“Stick With The Winners” Old School A.A. Resources (Numbers 9, 10, 11); (9) RHS; (10) The Co-founders of Alcoholics Anonymous: Biographical Sketches Their Last Major Talks; (11) Alcoholics Anonymous: The Original 1939 Edition: With a New Introduction by Dick B.
International Christian Recovery Coalition Old School A.A. Resources, Numbers 9, 10, 11
Number Nine: RHS (NY: A.A. Grapevine, Inc., 1951)
This is the memorial article written at the time of Dr. Bob’s death. It contains a summary of many facts about the life and contributions to A.A. of its cofounder Dr. Robert Holbrook Smith (RHS)
Number Ten: The Co-Founders of Alcoholics Anonymous: Biographical Sketches Their Last Major Talks (NY: Alcoholics Anonymous World Services, Inc., 1972, 1i75)
Of special importance is the fact that this pamphlet (Numbered P-53) contains a transcript of Dr. Bob’s last major address to AAs in Detroit, 1948. In it, Dr. Bob tells how he refreshed his memory of the Bible, as to which he said he had excellent training as a youngster in Vermont. He points out that when he and Bill began working with A.A. Number Three, Bill Dotson of Akron, they had no Twelve Steps, no Twelve Traditions, and no drunkalogs of any significance. And, of course, they had no Big Book or meetings as we know them today.
He makes these important points: Early AAs believed that the answers to their problems were in the Bible. He pointed out that the parts considered absolutely essential were Jesus’ Sermon on the Mount, the Book of James, and 1 Corinthians 13. He said the early AAs had daily meetings.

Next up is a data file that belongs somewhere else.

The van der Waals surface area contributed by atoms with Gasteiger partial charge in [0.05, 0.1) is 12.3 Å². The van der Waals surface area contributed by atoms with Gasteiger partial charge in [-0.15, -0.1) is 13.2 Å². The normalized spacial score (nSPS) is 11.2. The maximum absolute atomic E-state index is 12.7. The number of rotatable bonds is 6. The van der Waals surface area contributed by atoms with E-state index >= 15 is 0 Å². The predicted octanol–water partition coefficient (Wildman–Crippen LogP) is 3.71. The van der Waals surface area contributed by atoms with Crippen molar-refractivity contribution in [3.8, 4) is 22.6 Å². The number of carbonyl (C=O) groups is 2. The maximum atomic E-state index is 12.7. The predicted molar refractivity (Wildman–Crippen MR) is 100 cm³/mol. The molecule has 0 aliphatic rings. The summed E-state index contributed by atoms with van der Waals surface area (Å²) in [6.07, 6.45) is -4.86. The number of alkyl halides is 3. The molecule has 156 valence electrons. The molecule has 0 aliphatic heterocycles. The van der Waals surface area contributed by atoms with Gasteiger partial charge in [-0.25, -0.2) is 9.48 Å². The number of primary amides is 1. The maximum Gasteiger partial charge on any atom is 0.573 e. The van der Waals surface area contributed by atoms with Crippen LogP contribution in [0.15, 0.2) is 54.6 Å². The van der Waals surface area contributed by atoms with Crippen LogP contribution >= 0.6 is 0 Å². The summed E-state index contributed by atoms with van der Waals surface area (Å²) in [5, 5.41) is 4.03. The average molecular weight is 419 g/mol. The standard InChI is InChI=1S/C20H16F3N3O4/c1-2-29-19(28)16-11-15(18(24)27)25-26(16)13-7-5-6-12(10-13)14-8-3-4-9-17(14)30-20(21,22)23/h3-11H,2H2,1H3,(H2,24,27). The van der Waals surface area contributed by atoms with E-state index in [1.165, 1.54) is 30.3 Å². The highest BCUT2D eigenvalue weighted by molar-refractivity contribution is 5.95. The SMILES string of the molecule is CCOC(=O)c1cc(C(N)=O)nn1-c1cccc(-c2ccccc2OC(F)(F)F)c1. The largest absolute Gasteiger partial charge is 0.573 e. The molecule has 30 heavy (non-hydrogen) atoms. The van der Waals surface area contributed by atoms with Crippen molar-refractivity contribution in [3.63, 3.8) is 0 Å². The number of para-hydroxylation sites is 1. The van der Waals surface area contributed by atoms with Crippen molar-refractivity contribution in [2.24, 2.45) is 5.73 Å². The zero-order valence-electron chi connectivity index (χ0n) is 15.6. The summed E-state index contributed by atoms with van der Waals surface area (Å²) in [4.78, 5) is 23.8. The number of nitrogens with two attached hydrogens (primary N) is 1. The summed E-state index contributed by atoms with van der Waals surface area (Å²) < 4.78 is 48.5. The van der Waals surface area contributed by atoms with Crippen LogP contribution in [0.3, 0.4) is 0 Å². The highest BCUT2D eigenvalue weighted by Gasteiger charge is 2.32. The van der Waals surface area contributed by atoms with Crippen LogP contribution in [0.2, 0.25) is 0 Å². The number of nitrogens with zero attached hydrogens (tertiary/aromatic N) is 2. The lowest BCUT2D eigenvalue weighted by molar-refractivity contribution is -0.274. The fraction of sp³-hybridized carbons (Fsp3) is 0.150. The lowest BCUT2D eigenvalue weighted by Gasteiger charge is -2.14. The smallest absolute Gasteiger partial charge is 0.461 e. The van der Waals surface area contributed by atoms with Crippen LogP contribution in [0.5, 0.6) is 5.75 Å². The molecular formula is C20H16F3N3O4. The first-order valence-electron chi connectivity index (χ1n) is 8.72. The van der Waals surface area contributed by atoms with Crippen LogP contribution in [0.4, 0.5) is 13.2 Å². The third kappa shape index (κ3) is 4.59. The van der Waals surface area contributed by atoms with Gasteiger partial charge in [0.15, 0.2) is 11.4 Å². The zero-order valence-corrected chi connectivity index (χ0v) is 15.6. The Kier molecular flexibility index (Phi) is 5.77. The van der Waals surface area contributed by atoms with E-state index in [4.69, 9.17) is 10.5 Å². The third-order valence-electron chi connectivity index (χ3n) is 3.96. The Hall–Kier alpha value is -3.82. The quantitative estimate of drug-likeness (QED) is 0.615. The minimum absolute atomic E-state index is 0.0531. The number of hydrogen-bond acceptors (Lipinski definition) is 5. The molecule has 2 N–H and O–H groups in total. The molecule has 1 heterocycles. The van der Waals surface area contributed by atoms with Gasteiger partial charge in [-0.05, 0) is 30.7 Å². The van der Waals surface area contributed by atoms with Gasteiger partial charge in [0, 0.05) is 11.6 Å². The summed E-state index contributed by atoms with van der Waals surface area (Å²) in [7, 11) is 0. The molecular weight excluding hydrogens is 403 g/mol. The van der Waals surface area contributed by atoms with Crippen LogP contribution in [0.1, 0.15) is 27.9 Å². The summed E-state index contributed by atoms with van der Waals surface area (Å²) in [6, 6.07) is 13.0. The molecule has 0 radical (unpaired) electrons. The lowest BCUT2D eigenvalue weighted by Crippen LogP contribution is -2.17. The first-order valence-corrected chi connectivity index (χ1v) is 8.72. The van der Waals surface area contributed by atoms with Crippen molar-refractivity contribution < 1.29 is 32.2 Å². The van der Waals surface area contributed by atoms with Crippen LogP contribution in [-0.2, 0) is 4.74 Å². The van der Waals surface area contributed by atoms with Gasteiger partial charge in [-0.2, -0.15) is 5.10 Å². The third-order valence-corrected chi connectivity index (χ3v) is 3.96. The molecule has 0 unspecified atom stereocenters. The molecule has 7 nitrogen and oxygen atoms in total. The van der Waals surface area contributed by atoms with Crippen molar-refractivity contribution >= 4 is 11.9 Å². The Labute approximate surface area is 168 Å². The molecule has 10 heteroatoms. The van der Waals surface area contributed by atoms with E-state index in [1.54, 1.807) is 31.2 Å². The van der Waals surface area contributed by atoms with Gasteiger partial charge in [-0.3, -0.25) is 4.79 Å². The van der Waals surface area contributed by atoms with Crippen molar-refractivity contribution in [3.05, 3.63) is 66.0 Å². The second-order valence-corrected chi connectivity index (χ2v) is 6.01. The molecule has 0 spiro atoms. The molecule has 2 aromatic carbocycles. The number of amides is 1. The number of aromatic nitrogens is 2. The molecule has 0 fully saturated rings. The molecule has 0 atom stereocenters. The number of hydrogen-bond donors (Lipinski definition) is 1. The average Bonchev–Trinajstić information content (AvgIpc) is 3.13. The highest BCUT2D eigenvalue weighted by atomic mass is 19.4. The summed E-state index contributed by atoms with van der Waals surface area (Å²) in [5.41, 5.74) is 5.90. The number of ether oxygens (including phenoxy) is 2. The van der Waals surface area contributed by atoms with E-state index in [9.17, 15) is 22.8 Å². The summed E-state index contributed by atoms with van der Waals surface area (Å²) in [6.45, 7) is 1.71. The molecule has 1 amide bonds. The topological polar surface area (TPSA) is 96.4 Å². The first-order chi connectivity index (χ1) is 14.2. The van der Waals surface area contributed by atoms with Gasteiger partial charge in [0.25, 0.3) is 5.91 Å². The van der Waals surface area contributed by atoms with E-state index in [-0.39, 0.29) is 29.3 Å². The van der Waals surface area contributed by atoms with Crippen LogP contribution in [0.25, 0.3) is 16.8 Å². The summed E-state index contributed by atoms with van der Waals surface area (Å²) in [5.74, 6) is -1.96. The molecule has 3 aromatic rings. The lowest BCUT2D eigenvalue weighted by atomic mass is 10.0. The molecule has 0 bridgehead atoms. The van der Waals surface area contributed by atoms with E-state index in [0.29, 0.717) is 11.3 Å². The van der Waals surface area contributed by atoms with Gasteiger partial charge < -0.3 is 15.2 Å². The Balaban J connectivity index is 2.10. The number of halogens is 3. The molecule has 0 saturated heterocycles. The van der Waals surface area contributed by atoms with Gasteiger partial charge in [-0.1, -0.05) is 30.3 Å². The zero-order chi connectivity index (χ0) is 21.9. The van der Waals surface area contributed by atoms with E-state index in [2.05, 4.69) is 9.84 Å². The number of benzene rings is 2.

As to the Twelve Steps, Dr. Bob said he did not write them and had nothing to do with the writing of them. But, he said, he believed that the study and effort in the Bible that had been going on between Bill and himself from the summer of 1935 until the Steps were written in December of 1938 must have impacted on the steps because they already had the basic ideas from the Bible, though not in terse and tangible form.
Bill Wilson’s portion in this pamphlet contains Bill’s important statement that Dr. Bob had helped over 5000 drunks without charging a cent; that probably no such record would ever again be achieved; and that Dr. Bob therefore should be recognized as “The Prince of All Twelfth-steppers.”
Number 11: Alcoholics Anonymous: The Original 1939 Edition: With a New Introduction by Dick B. (Minneola, NY: Dover Publications, Inc., 2011)
The extensive introduction by Dick B. points out that this reprint restores to view the many personal stories that were part of the original edition of 1939 and that all but three were removed by A.A. itself as subsequent reprints and editions were published.
The importance of these restored personal stories is that they were designed as testimonials establishing how the early AAs had conducted their programs, practiced the old school principles, established their relationship with God, and in many cases been cured by the power of God. Their testimonies affirmed the effectiveness of the early A.A. Christian Fellowship in Akron and had nothing to do with the prior pages of the Big Book which Bill Wilson developed and published in 1939, virtually ignoring the principles and practices in Akron, and focusing on Twelve Steps he developed with the assistance of Rev. Samuel M. Shoemaker, Jr. and took from three major sources—Dr. William D. Silkworth, Professor William James, and primarily from Rev. Shoemaker.
The Dick B. introduction reviews the changes since made in the Big Book. He points up the evidence of what really took place in Akron and resulted in the astonishing successes that accompanied the old school A.A. Christian Fellowship program.